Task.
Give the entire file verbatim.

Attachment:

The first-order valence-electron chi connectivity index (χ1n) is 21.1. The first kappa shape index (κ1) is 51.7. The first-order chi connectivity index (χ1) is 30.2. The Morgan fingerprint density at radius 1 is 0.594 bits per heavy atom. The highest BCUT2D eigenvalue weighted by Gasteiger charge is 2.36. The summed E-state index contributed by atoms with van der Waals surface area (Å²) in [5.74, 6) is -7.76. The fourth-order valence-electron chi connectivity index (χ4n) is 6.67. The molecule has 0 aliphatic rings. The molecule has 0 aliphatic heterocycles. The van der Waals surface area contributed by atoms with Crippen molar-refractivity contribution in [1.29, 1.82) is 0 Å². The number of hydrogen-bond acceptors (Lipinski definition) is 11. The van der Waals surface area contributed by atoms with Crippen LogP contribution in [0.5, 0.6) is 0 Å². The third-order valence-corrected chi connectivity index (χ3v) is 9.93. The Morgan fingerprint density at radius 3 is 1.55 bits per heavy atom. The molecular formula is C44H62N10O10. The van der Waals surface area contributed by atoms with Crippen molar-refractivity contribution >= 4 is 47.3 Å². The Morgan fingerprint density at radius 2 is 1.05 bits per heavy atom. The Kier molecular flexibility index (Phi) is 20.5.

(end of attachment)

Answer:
The first-order valence-electron chi connectivity index (χ1n) is 21.1. The first kappa shape index (κ1) is 51.7. The first-order chi connectivity index (χ1) is 30.2. The Morgan fingerprint density at radius 1 is 0.594 bits per heavy atom. The highest BCUT2D eigenvalue weighted by Gasteiger charge is 2.36. The summed E-state index contributed by atoms with van der Waals surface area (Å²) in [5.74, 6) is -7.76. The fourth-order valence-electron chi connectivity index (χ4n) is 6.67. The molecule has 0 aliphatic rings. The molecule has 0 aliphatic heterocycles. The van der Waals surface area contributed by atoms with Crippen molar-refractivity contribution in [1.29, 1.82) is 0 Å². The number of hydrogen-bond acceptors (Lipinski definition) is 11. The van der Waals surface area contributed by atoms with Crippen LogP contribution in [0.5, 0.6) is 0 Å². The third-order valence-corrected chi connectivity index (χ3v) is 9.93. The Morgan fingerprint density at radius 3 is 1.55 bits per heavy atom. The molecular formula is C44H62N10O10. The van der Waals surface area contributed by atoms with Crippen molar-refractivity contribution >= 4 is 47.3 Å². The Morgan fingerprint density at radius 2 is 1.05 bits per heavy atom. The Kier molecular flexibility index (Phi) is 20.5.